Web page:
If Chicago Mayor Rahm Emanuel gets his way, many suburban families will soon pay 70 percent more for their water.
Under the new mayor’s first budget proposal, Emanuel is calling for a 25 percent hike next year in water rates and 15 percent each of the following three years to help cover the cost of the city’s aging water and sewer infrastructure.
But if the city council approves the hike, that also means suburbs that receive Lake Michigan from Chicago — like most of DuPage County and many suburbs in Northwest Cook County — will also see the rate hike.
“We had heard rumblings that Chicago is looking at raising rates, but I always kind of thought in the neighborhood of 10 percent or so,” said Jim Holzapfel, Naperville’s director of water and wastewater. “This is a bit surprising.”
Emanuel’s plan won’t affect towns like Arlington Heights, Buffalo Grove, Palatine and Wheeling, because those communities have water pumped to them from Evanston’s system.
But for Naperville and nearly two dozen other municipalities that receive drinking water from Chicago through the DuPage Water Commission, there will be an impact. The Northwest Suburban Municipal Joint Action Water Authority distributes water to Schaumburg, Hoffman Estates, Hanover Park, Elk Grove Village, Mount Prospect, Streamwood and Rolling Meadows from Chicago as well. Those communities will also have to adjust.
“It means our operating costs are going to increase substantially,” said Joe Fennell, the Northwest suburban authority’s executive director.
But it likely means even more substantial increases in DuPage County. Here’s why: Chicago sells water at a rate of $2.01 per 1,000 gallons. The DuPage Water Commission sells it to its member communities for $2.30 per 1,000 gallons, with the markup covering the agency’s debt and operational costs. Then the municipalities tack on additional costs to cover their operational and capital needs.
By the time it comes out of a homeowner’s faucet in Naperville, the price has risen to $3.18 for every 1,000 gallons. And that’s pretty cheap, comparatively. In Oakbrook Terrace, residents are charged $7.14 per 1,000 gallons.
Holzapfel said the current average monthly residential water bill in Naperville is $36.80, which roughly translates to about 11,600 gallons of water a month.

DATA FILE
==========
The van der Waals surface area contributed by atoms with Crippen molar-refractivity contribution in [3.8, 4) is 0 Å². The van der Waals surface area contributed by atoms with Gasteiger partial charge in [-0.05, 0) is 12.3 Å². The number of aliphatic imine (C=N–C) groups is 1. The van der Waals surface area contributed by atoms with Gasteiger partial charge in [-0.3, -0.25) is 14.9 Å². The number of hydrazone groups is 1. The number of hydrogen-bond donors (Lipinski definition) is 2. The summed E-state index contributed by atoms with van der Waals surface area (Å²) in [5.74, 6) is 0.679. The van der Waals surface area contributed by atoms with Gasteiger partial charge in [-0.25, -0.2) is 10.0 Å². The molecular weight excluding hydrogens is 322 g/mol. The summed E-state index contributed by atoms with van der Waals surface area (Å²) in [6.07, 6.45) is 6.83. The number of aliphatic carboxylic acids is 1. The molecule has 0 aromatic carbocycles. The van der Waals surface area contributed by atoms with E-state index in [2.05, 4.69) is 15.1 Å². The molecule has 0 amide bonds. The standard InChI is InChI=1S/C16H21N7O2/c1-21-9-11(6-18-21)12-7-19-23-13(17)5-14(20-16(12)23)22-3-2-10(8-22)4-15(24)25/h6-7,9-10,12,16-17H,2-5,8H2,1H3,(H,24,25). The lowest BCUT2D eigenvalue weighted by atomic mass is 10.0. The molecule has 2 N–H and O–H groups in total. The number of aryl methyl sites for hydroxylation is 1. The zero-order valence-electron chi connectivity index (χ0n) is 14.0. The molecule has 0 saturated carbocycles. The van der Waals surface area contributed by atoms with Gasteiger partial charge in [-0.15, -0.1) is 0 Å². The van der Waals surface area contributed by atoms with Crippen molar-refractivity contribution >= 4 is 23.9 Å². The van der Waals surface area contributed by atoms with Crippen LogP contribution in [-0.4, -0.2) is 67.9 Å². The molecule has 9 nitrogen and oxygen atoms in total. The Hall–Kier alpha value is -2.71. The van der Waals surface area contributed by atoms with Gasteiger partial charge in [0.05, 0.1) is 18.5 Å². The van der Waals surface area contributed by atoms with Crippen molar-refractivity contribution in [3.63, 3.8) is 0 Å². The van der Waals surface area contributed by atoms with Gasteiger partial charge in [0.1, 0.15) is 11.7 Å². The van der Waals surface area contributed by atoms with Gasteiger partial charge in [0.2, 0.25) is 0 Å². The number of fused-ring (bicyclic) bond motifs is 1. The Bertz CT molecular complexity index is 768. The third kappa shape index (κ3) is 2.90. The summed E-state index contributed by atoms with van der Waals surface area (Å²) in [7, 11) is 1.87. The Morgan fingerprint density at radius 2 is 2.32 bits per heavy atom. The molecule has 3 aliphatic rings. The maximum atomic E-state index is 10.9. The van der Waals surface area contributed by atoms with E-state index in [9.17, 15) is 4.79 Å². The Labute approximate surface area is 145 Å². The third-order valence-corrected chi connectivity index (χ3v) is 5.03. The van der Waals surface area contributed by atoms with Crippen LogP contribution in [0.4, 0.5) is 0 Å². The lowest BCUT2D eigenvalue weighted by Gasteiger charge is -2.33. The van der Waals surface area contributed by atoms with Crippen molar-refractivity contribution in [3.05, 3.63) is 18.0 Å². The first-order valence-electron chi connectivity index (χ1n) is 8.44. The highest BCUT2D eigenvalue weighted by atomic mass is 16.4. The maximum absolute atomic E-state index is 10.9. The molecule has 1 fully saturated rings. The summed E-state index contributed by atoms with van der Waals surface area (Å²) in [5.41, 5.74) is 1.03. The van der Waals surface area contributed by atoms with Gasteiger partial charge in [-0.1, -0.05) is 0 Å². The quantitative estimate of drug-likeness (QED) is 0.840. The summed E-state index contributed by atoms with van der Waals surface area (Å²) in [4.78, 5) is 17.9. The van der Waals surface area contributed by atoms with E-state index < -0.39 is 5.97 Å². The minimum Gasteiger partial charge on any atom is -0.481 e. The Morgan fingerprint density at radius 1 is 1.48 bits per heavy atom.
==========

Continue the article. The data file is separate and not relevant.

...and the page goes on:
Combined with Chicago’s planned 70 percent hike over the next four years and Naperville’s own 12 percent hike during that same period, Naperville residents are looking at an 82 percent increase by 2016. But that’s not all. Because the previous water commission administration mismanaged the agency’s money by accidentally spending its $69 million reserve fund, part of the legislation that was passed to make the agency more accountable requires a quarter-cent sales tax the commission receives to expire in 2016. Without the $30 million in annual revenue that sales tax generates, the commission will have to raise rates to make up for its loss. Holzapfel estimated that would be another 10 percent hike in water rates.
That means the same family that’s paying $36.80 a month for water will be paying closer to $70 for the same amount of water in four years.
DuPage County Board Chairman Dan Cronin, who championed the legislation as a state senator to repeal the commission’s sales tax, said the tax should still be repealed.
“This policy of using sales tax revenue to subsidize water rates is irresponsible,” he said. “We’re giving taxpayers a break here. I enthusiastically embrace the policy I fought for in Springfield. The fact that Rahm wants to raise rates 70 percent doesn’t please me, but we want accountability at that commission.”
Currently, the water commission pays the city of Chicago about $60 million a year for Lake Michigan water. If Emanuel’s plan is approved, in four years that same amount of water will cost about $102 million.
John Spatz, Executive Director of the DuPage Water Commission, said the agency can usually hold off immediately instituting rate increases from Chicago, but not at the level Emanuel’s talking about.
“It will be something we have to act upon immediately,” he said. “The initial number is what might catch a couple people by surprise.”
But Spatz was not caught off guard by Emanuel’s announcement. Spatz is a new arrival at the water commission, taking the reins of the scandal-plagued agency less than a year ago. He is a former Chicago Water Management Department commissioner and is fully aware of the city’s crumbling water distribution infrastructure.
“It’s at the end of it’s useful life,” he said.
A significant portion of the city’s water infrastructure was built between 1890 and 1930, he said. During that time roughly 3,000 miles of pipes were laid throughout the city as it grew, Spatz estimated. As it ages, it leaks. That’s not only a waste of a resource, but it wastes energy by pumping water that may not reach its destination.
“We have to be good stewards of the Great Lakes,” Spatz said. “By replacing pipes, you’re saving water and money.”Copyright © 2013 Paddock Publications, Inc. All rights reserved.